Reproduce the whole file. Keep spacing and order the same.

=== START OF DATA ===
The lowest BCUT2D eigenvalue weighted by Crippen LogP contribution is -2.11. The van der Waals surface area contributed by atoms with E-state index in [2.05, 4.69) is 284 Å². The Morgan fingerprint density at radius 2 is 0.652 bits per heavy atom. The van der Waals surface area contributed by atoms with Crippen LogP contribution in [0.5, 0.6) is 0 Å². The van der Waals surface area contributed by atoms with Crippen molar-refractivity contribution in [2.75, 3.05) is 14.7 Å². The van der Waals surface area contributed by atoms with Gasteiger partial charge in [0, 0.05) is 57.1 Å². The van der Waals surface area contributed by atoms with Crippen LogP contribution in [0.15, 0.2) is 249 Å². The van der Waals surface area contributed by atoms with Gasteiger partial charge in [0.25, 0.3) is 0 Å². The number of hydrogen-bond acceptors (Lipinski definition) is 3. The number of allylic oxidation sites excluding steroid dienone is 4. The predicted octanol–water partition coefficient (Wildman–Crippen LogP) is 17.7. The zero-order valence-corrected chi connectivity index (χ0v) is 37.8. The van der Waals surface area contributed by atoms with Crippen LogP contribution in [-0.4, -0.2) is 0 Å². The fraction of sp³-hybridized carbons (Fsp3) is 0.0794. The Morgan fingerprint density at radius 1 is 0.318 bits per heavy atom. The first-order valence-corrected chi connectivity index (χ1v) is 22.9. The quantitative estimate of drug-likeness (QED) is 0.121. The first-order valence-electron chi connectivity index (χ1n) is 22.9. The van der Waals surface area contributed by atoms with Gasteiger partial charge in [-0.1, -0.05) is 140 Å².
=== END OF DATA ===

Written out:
The lowest BCUT2D eigenvalue weighted by Crippen LogP contribution is -2.11. The van der Waals surface area contributed by atoms with E-state index in [2.05, 4.69) is 284 Å². The Morgan fingerprint density at radius 2 is 0.652 bits per heavy atom. The van der Waals surface area contributed by atoms with Crippen LogP contribution in [0.5, 0.6) is 0 Å². The van der Waals surface area contributed by atoms with Crippen molar-refractivity contribution in [2.75, 3.05) is 14.7 Å². The van der Waals surface area contributed by atoms with Gasteiger partial charge in [0, 0.05) is 57.1 Å². The van der Waals surface area contributed by atoms with Crippen LogP contribution in [0.15, 0.2) is 249 Å². The van der Waals surface area contributed by atoms with Gasteiger partial charge in [0.25, 0.3) is 0 Å². The number of hydrogen-bond acceptors (Lipinski definition) is 3. The number of allylic oxidation sites excluding steroid dienone is 4. The predicted octanol–water partition coefficient (Wildman–Crippen LogP) is 17.7. The zero-order valence-corrected chi connectivity index (χ0v) is 37.8. The van der Waals surface area contributed by atoms with Crippen LogP contribution in [-0.4, -0.2) is 0 Å². The fraction of sp³-hybridized carbons (Fsp3) is 0.0794. The Morgan fingerprint density at radius 1 is 0.318 bits per heavy atom. The first-order valence-corrected chi connectivity index (χ1v) is 22.9. The quantitative estimate of drug-likeness (QED) is 0.121. The first-order valence-electron chi connectivity index (χ1n) is 22.9. The van der Waals surface area contributed by atoms with Gasteiger partial charge in [-0.1, -0.05) is 140 Å².